Dickinson: "There's no plans at the moment, we've got to get the thing written. I mean, Adrian, I've got to say, has done this great thing with Richie Kotzen. He seems really happy in that sort of area, certainly not as metal-y, doom-y, weird-y as my sort of stuff, but I've got nothing that I want to prove. I just want to do something that's good."

BraveWords: Do you and Steve Harris ever talk about your solo career at all?

Dickinson: "No, we don't really talk about it. I kind of poke some songs at him occasionally and say, 'There you go, there's half a dozen, what do you think?' And he'll go, "Don't like that, don't like that, oh I like that one!' And that was "If Eternity Should Fail" - that's how that ended up as the opening track to the Maiden album (The Book Of Souls), because it was going to be the opening track to my solo album (Tyranny Of Souls). And the same thing happened with ‘Bring Your Daughter To The Slaughter’, where I recorded it with Janick (Gers). We did a complete version, and then Steve said, ‘I love that! Don't put it on the album, give that to Maiden.' And I thought, 'Oh alright, let's see what happens', and boing! It goes to number one. It was interesting, any time any song ever gets played, doesn't matter who wrote it, doesn't matter what it is, if Iron Maiden plays the song, it just sounds like Iron Maiden, there's no way of getting around it. We did ‘Cross-Eyed Mary’, and it sounded like Iron Maiden playing ‘Cross-Eyed Mary’.”

BraveWords: Iron Maiden did justice to that Jethro Tull classic. And it was kind of a moderate hit on US radio, right?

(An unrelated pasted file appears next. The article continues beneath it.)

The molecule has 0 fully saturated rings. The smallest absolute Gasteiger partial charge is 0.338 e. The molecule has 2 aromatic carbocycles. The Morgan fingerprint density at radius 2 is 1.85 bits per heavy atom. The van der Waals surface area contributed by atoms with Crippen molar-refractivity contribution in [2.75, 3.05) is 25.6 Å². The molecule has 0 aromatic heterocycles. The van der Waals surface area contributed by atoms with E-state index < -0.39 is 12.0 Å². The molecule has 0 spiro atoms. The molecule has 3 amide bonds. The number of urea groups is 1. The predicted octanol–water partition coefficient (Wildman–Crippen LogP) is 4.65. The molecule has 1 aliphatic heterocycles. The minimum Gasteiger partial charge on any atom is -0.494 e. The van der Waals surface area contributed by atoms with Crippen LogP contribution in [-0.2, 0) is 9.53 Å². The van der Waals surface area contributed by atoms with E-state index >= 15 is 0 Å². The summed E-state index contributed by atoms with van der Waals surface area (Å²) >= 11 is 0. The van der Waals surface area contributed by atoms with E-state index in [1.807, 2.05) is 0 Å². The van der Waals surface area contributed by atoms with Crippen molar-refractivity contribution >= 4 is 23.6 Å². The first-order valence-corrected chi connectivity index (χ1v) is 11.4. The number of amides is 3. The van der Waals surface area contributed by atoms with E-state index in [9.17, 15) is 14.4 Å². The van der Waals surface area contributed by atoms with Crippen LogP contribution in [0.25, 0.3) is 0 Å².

Dickinson: "Right, and the crazy thing about that is that a lot of the time people think that we sit down and we plan things out, and sometimes we do, but sometimes we don't. That was one of the ones where, because me and Steve are both Tull fans, and he said, ‘Why don’t we do ‘Cross-Eyed Mary?' And I went, 'Yeah, alright, why not?'. I didn't think anymore about it, and we didn't rehearse it or do anything until they went into the studio, and they did the backing track. I went in, and I went, 'Oh, wow. Yeah.' Ian Anderson's voice is kind of a low baritone, and I'm like a high tenor. So I can't get down to a low baritone without it sounding a bit weak. But if I want to sing it as a high tenor, I've got to sing it a whole octave above where it was, you know? I was just like, 'Let's find a dominatrix that had a vice attached to both of my testicles' and away I went! I read an interview recently because I did some work with Ian. It was brilliant, I did two songs with him in a cathedral, Canterbury Cathedral it's on YouTube, you know just fan footage and such, and some of it's beautiful. I did ‘Revelations’ and ‘Jerusalem’. He was interviewed about it and he said, 'Yeah, I was aware they were big fans of Tull, but I was puzzled when I heard that cover of ‘Cross-Eyed Mary’ because it sounds like the singer was in pain.' And I was!"

BraveWords: Since BraveWords is one of your tasting partners, please give us an update on the future of Trooper beer?